Perhaps in no other election were the endorsements of various churches so ardently courted than in the May 10 national polls. Candidates of all colour and persuasion trooped to one religious organization after the other, promising everything under the sun just to get their leaders to give the all-important nod that would send their members – all of them claiming numbers upwards of two million voters – to shade their boxes in the ballot.
In the end, however, it was obvious that there was no church vote: save for the Iglesia ni Cristo, which endorsed then-candidate Benigno Aquino III, and the Catholic church, which endorsed no one. All the church organizations placed their bets on candidates who took a beating in the polls.
The lack of a “church vote” in the May 2010 elections is so glaring that one needs to ask if churches, particularly the Roman Catholic church, still has the moral ascendancy to influence government policies. There is no doubt that the Church is strong, but the fact that it chose not to endorse anyone now robs it of its clout in matters that have been traditionally important to it.
There are two areas in which the Catholic Church is currently trying to wield its power and moral persuasion, but as we are seeing, the public response has been mixed. The first and most controversial issue is jueteng, an age-old numbers game that has come back into the limelight because of the allegations of Lingayen-Dagupan Archbishop Emeritus Oscar Cruz that some government and police officials in very high positions have been on the take from its operators to the tune of hundreds of millions of pesos.
Now there is no doubt that taking such money is wrong; jueteng, after all, is illegal, and officials have traditionally been recipients of its bounty as a form of protection from law enforcers. But the numbers game has been in existence for so long that it is literally a way of life for many people and communities. Betting in juetengis second nature to many people, and it is so pervasive that people curse with it – Anak ng jueteng! [Son-of-a-jueteng!].
Therefore, there are now calls for government to legalize juetengand other forms of gambling, and it is being backed by a number of local government officials. One of them, Mayor Sara Duterte of Davao City (where the game is “last two” and not jueteng), explains that there are two reasons for this: one, government cannot lick it, and two, government stands to earn from it. If gambling lords rake in millions of pesos from illegal gambling, then legalizing it means taxes would have to be paid – taxes that could be used to push the country forward.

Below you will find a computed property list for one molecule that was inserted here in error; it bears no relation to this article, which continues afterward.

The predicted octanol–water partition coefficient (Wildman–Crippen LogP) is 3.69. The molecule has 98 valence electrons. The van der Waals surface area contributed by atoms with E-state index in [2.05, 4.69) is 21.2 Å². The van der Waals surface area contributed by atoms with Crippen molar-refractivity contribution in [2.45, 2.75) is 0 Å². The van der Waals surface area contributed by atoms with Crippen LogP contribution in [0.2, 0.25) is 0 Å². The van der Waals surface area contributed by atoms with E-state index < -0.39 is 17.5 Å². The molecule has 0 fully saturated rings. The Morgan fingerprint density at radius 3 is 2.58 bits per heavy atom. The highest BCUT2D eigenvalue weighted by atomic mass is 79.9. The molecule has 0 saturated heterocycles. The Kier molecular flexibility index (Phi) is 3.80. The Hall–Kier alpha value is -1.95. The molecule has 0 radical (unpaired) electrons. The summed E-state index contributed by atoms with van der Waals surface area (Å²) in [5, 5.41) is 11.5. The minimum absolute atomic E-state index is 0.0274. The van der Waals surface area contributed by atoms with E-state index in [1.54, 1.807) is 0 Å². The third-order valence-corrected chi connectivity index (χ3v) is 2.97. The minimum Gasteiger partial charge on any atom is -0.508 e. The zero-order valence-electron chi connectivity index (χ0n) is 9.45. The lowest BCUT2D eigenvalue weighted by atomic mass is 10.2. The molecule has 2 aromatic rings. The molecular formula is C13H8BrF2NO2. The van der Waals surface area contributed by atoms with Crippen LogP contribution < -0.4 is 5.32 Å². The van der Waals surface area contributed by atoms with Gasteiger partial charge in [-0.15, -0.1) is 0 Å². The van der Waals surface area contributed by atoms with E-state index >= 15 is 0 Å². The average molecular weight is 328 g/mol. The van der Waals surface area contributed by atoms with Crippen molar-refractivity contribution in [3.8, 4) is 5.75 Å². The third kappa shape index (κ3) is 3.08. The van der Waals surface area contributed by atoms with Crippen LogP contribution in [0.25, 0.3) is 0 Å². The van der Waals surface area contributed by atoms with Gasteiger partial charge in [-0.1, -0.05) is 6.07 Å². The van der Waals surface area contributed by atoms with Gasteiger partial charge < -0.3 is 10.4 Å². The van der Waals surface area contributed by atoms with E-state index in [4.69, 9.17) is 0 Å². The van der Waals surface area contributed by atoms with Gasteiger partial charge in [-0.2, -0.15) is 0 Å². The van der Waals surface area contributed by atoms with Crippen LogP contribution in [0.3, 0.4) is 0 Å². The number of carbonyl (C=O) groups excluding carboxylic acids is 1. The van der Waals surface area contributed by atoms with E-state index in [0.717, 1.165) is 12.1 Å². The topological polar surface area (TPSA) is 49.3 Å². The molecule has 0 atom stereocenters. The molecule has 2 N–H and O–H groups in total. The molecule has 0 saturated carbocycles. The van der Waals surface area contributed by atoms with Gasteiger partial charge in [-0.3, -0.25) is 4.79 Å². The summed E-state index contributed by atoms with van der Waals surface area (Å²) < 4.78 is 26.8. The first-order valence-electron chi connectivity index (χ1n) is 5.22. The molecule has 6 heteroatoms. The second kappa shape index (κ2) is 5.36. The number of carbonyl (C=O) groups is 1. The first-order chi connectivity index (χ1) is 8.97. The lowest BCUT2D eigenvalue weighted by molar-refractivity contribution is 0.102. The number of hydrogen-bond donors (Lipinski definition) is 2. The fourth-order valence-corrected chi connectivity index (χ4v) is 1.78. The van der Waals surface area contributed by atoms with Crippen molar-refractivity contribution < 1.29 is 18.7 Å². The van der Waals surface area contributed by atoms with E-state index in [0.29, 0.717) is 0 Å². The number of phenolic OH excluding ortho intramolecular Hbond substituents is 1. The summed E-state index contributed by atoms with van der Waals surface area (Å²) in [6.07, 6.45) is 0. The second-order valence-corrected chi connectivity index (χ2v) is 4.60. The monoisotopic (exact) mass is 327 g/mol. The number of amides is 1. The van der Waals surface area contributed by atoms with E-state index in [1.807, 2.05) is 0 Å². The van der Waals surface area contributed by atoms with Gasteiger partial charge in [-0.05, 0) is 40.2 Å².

?The Catholic Church, however, strongly opposes this as it sees gambling in any form – legal or illegal – as immoral. It remains to be seen if its influence – or the diminishing value thereof – will keep government from taking a step forward and finally admitting that what it can’t beat, it might as well join.
A second issue in which the church’s waning influence is becoming obvious is reproductive health. As in gambling, the Catholic Church sees any form of artificial contraception as evil and immoral, and over the years it has succeeded in shooting down any attempt to include it in the government’s services to the people. Even something as simple as sex education in schools could not be implemented because of the howl the church hierarchy raised.
But now President Benigno Aquino has declared that government will provide contraceptives to poor couples who request it. Speaking in a satellite interview from the US where he was on a weeklong visit, Mr. Aquino said that government is “obligated to inform everybody of their responsibilities and their choices.”
“At the end of the day, government might provide assistance to those who are without means if they want to employ a particular method. I believe the couple will be in the best position to determine what is best for the family, how to space (the births), what methods they can rely on and so forth. They face the responsibility for the children that they bring in and government is willing to assist them,” the President said.
In a country with 92 million people – not all of them Catholic – family planning through artificial methods is a definite necessity. And now is the best time to implement the program because the person at the helm of government does not owe his position to the church. A government that is not beholden to anyone ought to be able to do right by is constituents, regardless of their religious affiliation.
Jon Joaquin is the managing editor of the largest circulation newspaper in Mindanao, the Mindanao Daily Mirror in Davao City.